What Google discovered is that most handset makers don't make much profit on the hardware; and because it wasn't interested in investing more money into Motorola, it decided instead to simply keep the IP and hardware patents, Nguyen said.
"The Microsoft Surface, again similar to Google's Pixel, was not mean to outsell or compete with Asus or Dell or whomever," Nguyen said. "They were trying to promote the platform and show how it could make a nice, high-end device. They were saying, 'We want you to follow our lead.'"
Google and HTC already have a history of teaming up on handsets. HTC worked with Google to produce its first smartphone, the Pixel; the next version of the Pixel is expected to be announced Oct. 4.
Google's hardware play is also likely to extend beyond smartphones, with tighter hardware and software integration for its new Chromebook, expected to be called Google Pixelbook.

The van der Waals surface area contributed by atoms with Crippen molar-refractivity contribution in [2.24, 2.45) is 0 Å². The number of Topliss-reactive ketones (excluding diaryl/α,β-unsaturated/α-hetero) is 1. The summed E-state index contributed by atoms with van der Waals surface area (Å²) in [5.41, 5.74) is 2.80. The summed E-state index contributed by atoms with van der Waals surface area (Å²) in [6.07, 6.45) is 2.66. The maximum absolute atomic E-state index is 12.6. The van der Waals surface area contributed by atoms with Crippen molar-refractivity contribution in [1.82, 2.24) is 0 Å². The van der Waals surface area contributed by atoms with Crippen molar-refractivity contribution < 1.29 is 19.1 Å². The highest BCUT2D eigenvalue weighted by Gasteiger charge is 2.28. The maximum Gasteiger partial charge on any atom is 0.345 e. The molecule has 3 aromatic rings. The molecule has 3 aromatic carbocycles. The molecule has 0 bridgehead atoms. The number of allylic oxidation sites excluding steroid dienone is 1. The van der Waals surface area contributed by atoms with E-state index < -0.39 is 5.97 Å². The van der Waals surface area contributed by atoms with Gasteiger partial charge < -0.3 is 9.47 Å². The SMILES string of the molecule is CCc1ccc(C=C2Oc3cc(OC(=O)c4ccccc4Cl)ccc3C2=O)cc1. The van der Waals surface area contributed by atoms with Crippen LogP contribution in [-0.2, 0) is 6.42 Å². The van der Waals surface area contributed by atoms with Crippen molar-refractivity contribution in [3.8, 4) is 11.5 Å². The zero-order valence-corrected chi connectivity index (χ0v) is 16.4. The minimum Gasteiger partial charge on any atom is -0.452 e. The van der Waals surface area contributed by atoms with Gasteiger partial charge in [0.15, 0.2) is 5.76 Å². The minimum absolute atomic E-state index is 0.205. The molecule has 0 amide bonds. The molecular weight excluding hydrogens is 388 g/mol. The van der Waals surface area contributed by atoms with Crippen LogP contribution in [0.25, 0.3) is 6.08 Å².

Google also makes the Chromecast streaming device and Google Home, a smart speaker, and it's enabling third-party speaker manufacturers to use its Google assistant on their devices.
"So again, what I think we're seeing is Google building up their capability because they recognize that the strategy Apple has pursued works in many hardware categories – the deep integration of hardware and software," Gillett said. "Google is now seeking out a flagship position in multiple hardware markets to prove to the market and its partners that this is the vision; now, compete for the rest of the market and challenge us for the flagship position."
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